Summary: Have you ever experienced theft? Something that is rightfully yours taken? This year, during Christmas, it is time to get those things back!
No one likes a thief at any time of the year but especially at Christmas. You have read or seen accounts of families who have lost everything at Christmas due to a thief breaking into home or car. All hope seems to be lost. It seems Christmas for all of its emphasis on giving can be a season for losing too. But what if what was taken was stolen 400 years ago? Could you? Would you ever get it back? 400 years missing. 400 years of absence. 400 years unaccounted for. The presence of God that could always be located inside the tabernacle. The fire. The cloud. No where to be found. A people who are no longer wondering physically now find themselves under Roman control and wondering spiritually. They should have know this would happen. It had been prophesied. Deut. 31:20 For when I have brought them into the land flowing with milk and honey, which I swore to give to their fathers, and they have eaten and are full and grown fat, they will turn to other gods and serve them, and despise me and break my covenant. Now these people have inherited the promise but turned away from the Promise Giver and the result is bondage. The Children of Israel, now free from Egypt, are bound by a ruler by the name of Herod. Herod is a mad man. A megalomaniac who believes he is God and is desperate to maintain his throne. He claims the title "The King of the Jews!" He would kill his own family members to protect his iron clad rule. We see his determination to dominate extends to the people he rules.
Matthew 2:7-9; 16
Then Herod called the Magi secretly and found out from them the exact time the star had appeared. He sent them to Bethlehem and said, “Go and search carefully for the child. As soon as you find him, report to me, so that I too may go and worship him.”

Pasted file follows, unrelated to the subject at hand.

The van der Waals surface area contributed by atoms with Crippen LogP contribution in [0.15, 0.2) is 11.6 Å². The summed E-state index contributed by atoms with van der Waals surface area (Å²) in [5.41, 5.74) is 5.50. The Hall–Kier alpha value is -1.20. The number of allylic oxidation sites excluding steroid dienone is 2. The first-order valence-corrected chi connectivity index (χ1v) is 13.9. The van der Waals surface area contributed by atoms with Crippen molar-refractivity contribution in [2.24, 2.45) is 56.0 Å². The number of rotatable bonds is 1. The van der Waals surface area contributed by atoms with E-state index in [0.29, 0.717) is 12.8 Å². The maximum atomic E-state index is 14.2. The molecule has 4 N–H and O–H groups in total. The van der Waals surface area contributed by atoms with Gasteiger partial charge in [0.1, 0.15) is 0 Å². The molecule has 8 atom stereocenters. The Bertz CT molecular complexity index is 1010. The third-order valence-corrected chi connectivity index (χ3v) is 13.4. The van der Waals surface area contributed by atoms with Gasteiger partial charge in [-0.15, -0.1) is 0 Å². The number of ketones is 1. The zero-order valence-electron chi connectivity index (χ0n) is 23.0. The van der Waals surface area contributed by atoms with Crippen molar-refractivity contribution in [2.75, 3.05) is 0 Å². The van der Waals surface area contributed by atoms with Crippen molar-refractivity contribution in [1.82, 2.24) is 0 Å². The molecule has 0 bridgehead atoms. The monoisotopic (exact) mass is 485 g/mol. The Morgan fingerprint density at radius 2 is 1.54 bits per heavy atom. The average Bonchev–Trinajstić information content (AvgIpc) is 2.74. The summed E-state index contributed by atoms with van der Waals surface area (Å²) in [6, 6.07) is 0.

16 When Herod realized that he had been outwitted by the Magi, he was furious, and he gave orders to kill all the boys in Bethlehem and its vicinity who were two years old and under, in accordance with the time he had learned from the Magi.
Herod was ruthless. He slaughters babies to kill The Baby. Why?
We discover the answer in:
This is how the birth of Jesus the Messiah came about: His mother Mary was pledged to be married to Joseph, but before they came together, she was found to be pregnant through the Holy Spirit. Because Joseph her husband was faithful to the law, and yet did not want to expose her to public disgrace, he had in mind to divorce her quietly. But after he had considered this, an angel of the Lord appeared to him in a dream and said, “Joseph son of David, do not be afraid to take Mary home as your wife, because what is conceived in her is from the Holy Spirit. She will give birth to a son, and you are to give him the name Jesus, because he will save his people from their sins.” All this took place to fulfill what the Lord had said through the prophet: “The virgin will conceive and give birth to a son, and they will call him Immanuel” (which means “God with us”).
Herod was attempting to permanently kill the presence of God. He didn't want God with them because he was with them! He didn’t mind God’s omnipresence but was determined to keep manifest presence at bay.
God shatters the silence of 400 years. He reinserts Himself front and center. He sends a flesh wrapped, visible, tangible representative of His presence to His people and Herod tries to kill Him!
A few thoughts . . .
A. How long has He been missing?
The Children of Israel went 400 years without sensing or seeing God at work. How long have you gone? Has He been so silent that you fear or assume His absence? Even though we are promised that "He will never leave us or forsake us" has a prolonged period of lack of visible evidence of His presence caused us to believe the enemy who would tell us we are alone, forgotten, overlooked, or isolated? We sing things like "Your presence is like heaven to me!" but you haven't experienced His presence in so long it seems like hell! How long have you felt alone? You can become accustom to His assumed absence. You can turn to substitutes in the silence. Or you can remember and find hope in His name . . . Immanuel! He is God with us. Not just present but present. Manifest presence. God in your situation and in your neighborhood. May I encourage you to believe that even though it is hard to hear or see Him at times that He is there? Can I remind you of the the lesson a man who found himself isolated, hated by family, betrayed by his spouse learned . . . David comes full circle from Psalms 22 where he asks God why He has forsaken him and he exclaims . . .